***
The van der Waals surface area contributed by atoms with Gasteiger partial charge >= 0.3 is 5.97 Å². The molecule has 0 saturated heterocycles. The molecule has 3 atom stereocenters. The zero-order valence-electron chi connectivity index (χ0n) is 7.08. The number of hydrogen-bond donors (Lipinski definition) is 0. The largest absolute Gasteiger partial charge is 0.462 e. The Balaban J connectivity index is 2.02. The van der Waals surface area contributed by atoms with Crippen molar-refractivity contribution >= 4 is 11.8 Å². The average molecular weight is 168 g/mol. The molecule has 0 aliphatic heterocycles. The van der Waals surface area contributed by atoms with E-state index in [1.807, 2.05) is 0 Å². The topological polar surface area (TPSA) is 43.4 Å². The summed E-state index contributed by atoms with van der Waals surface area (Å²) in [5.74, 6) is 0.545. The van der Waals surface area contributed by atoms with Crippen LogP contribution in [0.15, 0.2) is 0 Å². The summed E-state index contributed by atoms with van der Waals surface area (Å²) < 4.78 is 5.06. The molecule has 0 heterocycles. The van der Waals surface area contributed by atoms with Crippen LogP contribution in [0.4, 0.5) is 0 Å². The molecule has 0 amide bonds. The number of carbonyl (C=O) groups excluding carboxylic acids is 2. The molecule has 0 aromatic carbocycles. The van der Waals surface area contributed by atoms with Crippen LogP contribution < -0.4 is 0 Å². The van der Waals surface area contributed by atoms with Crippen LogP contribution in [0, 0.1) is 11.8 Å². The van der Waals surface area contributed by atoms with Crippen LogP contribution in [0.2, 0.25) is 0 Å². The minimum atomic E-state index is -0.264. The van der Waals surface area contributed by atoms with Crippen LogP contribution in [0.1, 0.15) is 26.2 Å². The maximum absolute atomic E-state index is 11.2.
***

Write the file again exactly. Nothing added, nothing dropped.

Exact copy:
The van der Waals surface area contributed by atoms with Gasteiger partial charge >= 0.3 is 5.97 Å². The molecule has 0 saturated heterocycles. The molecule has 3 atom stereocenters. The zero-order valence-electron chi connectivity index (χ0n) is 7.08. The number of hydrogen-bond donors (Lipinski definition) is 0. The largest absolute Gasteiger partial charge is 0.462 e. The Balaban J connectivity index is 2.02. The van der Waals surface area contributed by atoms with Crippen molar-refractivity contribution >= 4 is 11.8 Å². The average molecular weight is 168 g/mol. The molecule has 0 aliphatic heterocycles. The van der Waals surface area contributed by atoms with E-state index in [1.807, 2.05) is 0 Å². The topological polar surface area (TPSA) is 43.4 Å². The summed E-state index contributed by atoms with van der Waals surface area (Å²) in [5.74, 6) is 0.545. The van der Waals surface area contributed by atoms with Crippen LogP contribution in [0.15, 0.2) is 0 Å². The summed E-state index contributed by atoms with van der Waals surface area (Å²) < 4.78 is 5.06. The molecule has 0 heterocycles. The van der Waals surface area contributed by atoms with Crippen LogP contribution in [0.4, 0.5) is 0 Å². The molecule has 0 amide bonds. The number of carbonyl (C=O) groups excluding carboxylic acids is 2. The molecule has 0 aromatic carbocycles. The van der Waals surface area contributed by atoms with Crippen LogP contribution < -0.4 is 0 Å². The van der Waals surface area contributed by atoms with Crippen LogP contribution in [0, 0.1) is 11.8 Å². The van der Waals surface area contributed by atoms with Crippen LogP contribution in [0.2, 0.25) is 0 Å². The minimum atomic E-state index is -0.264. The van der Waals surface area contributed by atoms with Crippen LogP contribution in [0.1, 0.15) is 26.2 Å². The maximum absolute atomic E-state index is 11.2.